The European Stability Mechanism’s approval of the disbursement of a 5.7-billion-euro sub-tranche of loans to Greece on Tuesday was “one more step on the path of recovery,” European Commissioner for Economic and Financial Affairs Pierre Moscovici said, in a post on Twitter.
“After the positive conclusion of the 3rd review, the €5.7bn new disbursement to #Greece takes place today. One more step on the path of recovery!” Moscovici tweeted.
Speaking in the European Parliament earlier, Moscovici expressed hope that the International Monetary Fund (IMF) and European institutions will reach an agreement with respect to their forecasts for the Greek economy, in order to avoid delays.
The Commissioner was replying to a question posed by European Parliament Vice-President and Greek MEP for SYRIZA Dimitris Papadimoulis, regarding the possibility of delays due to disagreements between the IMF and the other institutions.
“In order for the programme to be completed on time, decisions must theoretically be taken at the June 21 Eurogroup, or a little later. In any case, the current deadline is June 21,” Moscovici said.
He repeated that Greek authorities must have completed planning the country’s growth strategy before that time and that this must be “designed by Greeks for the Greeks”, so that it was adapted to the situation in the country, as well as adopting some prior actions in May. Finally, he added, there must be an agreement on post-programme surveillance.
Moscovici also emphasised that the Eurogroup and EWG have not forgotten the need for a debt relief mechanism for Greece and said that this must be combined with the return of growth, while there was also the issue of monitoring Greek banks. Finally, he said the European Commission was working with the other institutions to prepare for the country’s exit from the programme, noting that the fourth review will be definitive for this.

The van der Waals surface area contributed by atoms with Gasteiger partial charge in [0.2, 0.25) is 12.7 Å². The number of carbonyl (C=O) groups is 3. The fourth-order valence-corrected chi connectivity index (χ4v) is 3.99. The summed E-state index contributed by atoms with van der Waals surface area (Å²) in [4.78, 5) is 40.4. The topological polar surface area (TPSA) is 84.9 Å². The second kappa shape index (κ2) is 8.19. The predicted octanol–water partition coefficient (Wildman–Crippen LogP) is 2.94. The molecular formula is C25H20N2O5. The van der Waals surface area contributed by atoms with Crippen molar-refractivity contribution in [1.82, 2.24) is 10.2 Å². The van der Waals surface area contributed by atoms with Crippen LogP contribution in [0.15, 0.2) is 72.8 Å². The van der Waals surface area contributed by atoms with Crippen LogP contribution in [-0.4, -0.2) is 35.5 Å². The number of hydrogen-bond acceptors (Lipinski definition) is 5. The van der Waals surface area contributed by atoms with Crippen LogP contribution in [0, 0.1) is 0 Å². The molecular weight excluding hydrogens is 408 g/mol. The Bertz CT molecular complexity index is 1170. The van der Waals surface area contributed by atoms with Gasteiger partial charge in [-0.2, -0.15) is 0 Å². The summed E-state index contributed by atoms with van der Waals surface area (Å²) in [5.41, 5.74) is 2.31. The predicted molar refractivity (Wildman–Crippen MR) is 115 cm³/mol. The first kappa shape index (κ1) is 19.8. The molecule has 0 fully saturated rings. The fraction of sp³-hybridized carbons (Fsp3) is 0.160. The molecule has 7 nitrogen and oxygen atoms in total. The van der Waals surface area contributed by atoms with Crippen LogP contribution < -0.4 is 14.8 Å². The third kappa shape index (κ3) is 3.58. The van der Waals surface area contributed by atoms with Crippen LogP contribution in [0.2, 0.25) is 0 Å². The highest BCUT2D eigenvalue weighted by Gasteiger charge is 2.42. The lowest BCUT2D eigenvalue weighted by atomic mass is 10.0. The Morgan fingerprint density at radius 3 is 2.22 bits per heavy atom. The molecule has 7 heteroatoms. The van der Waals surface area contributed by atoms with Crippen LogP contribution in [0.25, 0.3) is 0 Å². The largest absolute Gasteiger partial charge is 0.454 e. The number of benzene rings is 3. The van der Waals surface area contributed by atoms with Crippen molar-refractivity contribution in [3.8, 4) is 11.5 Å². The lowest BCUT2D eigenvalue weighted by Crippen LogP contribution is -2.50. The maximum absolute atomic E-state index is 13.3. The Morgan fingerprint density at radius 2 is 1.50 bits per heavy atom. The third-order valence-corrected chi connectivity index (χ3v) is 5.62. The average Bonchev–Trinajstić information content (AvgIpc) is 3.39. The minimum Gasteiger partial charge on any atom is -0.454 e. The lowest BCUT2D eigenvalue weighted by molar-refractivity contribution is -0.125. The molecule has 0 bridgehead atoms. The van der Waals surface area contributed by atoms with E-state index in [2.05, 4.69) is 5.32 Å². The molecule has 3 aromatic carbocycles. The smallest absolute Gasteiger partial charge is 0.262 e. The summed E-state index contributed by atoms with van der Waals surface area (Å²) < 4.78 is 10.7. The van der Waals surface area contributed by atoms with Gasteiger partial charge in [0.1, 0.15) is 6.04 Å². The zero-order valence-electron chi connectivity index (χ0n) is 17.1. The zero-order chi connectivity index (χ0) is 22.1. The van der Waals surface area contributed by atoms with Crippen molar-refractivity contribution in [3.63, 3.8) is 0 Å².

On the differences between the Commission and the IMF over the economic forecasts for Greece, both past and present, Moscovici noted that “they were no secret” and that the Commission’s figures proved to be “much closer to reality” since Greece had made impressive progress, both in terms of primary surpluses and in other fiscal indicators.
In light of this, he expressed hope that the European side will managed to convince the IMF side during the talks they will continue to have, while noting that measures were being taken, growth was returning and the situation was improving.
In his question to Moscovici, Papadimoulis had pointed out that the IMF had still not made up its mind whether to participate in the Greek programme, which was in its third year and just months away from its completion, while voicing concern that IMF objections would be the cause of delays, which in the past had proved damaging for the Greek economy and Greek people.
Pointing out that the IMF’s more pessimistic predictions had not been proved justified, Papadimoulis asked how the Commission intended to ensure the prompt and successful conclusion of the Greek programme and what role the IMF will play after the formation of a European monetary fund.